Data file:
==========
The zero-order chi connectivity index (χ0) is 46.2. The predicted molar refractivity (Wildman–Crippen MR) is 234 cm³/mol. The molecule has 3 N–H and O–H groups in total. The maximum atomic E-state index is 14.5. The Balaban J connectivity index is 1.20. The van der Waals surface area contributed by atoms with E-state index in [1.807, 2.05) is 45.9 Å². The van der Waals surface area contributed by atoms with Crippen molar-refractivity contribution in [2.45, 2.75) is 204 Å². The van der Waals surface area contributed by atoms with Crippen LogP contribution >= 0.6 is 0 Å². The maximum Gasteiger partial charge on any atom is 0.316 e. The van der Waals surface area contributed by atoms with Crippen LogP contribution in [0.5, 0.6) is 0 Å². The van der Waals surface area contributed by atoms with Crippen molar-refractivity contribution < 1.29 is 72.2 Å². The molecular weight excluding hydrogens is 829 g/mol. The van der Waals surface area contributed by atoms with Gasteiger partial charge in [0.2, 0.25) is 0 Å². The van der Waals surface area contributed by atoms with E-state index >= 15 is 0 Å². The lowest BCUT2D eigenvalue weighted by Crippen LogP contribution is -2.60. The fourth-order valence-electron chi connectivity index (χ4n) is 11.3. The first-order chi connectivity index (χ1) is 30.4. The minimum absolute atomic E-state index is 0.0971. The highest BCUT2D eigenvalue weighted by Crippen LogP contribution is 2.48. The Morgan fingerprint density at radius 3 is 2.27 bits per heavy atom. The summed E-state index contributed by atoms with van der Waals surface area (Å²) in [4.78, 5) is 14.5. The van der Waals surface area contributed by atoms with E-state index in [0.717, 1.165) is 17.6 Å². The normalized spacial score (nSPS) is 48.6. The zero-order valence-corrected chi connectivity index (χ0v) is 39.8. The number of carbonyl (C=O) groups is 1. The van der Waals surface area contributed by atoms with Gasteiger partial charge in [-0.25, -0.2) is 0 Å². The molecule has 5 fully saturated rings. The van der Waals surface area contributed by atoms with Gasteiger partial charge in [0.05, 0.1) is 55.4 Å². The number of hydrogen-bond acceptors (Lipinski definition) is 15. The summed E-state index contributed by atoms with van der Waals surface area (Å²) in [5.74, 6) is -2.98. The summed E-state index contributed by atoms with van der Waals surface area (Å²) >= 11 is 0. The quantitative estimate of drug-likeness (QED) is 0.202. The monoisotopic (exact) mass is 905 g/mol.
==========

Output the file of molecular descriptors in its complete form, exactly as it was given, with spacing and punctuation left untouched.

The zero-order chi connectivity index (χ0) is 46.2. The predicted molar refractivity (Wildman–Crippen MR) is 234 cm³/mol. The molecule has 3 N–H and O–H groups in total. The maximum atomic E-state index is 14.5. The Balaban J connectivity index is 1.20. The van der Waals surface area contributed by atoms with E-state index in [1.807, 2.05) is 45.9 Å². The van der Waals surface area contributed by atoms with Crippen molar-refractivity contribution in [2.45, 2.75) is 204 Å². The van der Waals surface area contributed by atoms with Crippen LogP contribution >= 0.6 is 0 Å². The maximum Gasteiger partial charge on any atom is 0.316 e. The van der Waals surface area contributed by atoms with Crippen LogP contribution in [0.5, 0.6) is 0 Å². The van der Waals surface area contributed by atoms with Crippen molar-refractivity contribution < 1.29 is 72.2 Å². The molecular weight excluding hydrogens is 829 g/mol. The van der Waals surface area contributed by atoms with Gasteiger partial charge in [0.2, 0.25) is 0 Å². The van der Waals surface area contributed by atoms with E-state index >= 15 is 0 Å². The lowest BCUT2D eigenvalue weighted by Crippen LogP contribution is -2.60. The fourth-order valence-electron chi connectivity index (χ4n) is 11.3. The first-order chi connectivity index (χ1) is 30.4. The minimum absolute atomic E-state index is 0.0971. The highest BCUT2D eigenvalue weighted by Crippen LogP contribution is 2.48. The Morgan fingerprint density at radius 3 is 2.27 bits per heavy atom. The summed E-state index contributed by atoms with van der Waals surface area (Å²) in [4.78, 5) is 14.5. The van der Waals surface area contributed by atoms with E-state index in [0.717, 1.165) is 17.6 Å². The normalized spacial score (nSPS) is 48.6. The zero-order valence-corrected chi connectivity index (χ0v) is 39.8. The number of carbonyl (C=O) groups is 1. The van der Waals surface area contributed by atoms with Gasteiger partial charge in [-0.25, -0.2) is 0 Å². The molecule has 5 fully saturated rings. The van der Waals surface area contributed by atoms with Gasteiger partial charge in [0.05, 0.1) is 55.4 Å². The number of hydrogen-bond acceptors (Lipinski definition) is 15. The summed E-state index contributed by atoms with van der Waals surface area (Å²) in [5.74, 6) is -2.98. The summed E-state index contributed by atoms with van der Waals surface area (Å²) >= 11 is 0. The quantitative estimate of drug-likeness (QED) is 0.202. The monoisotopic (exact) mass is 905 g/mol.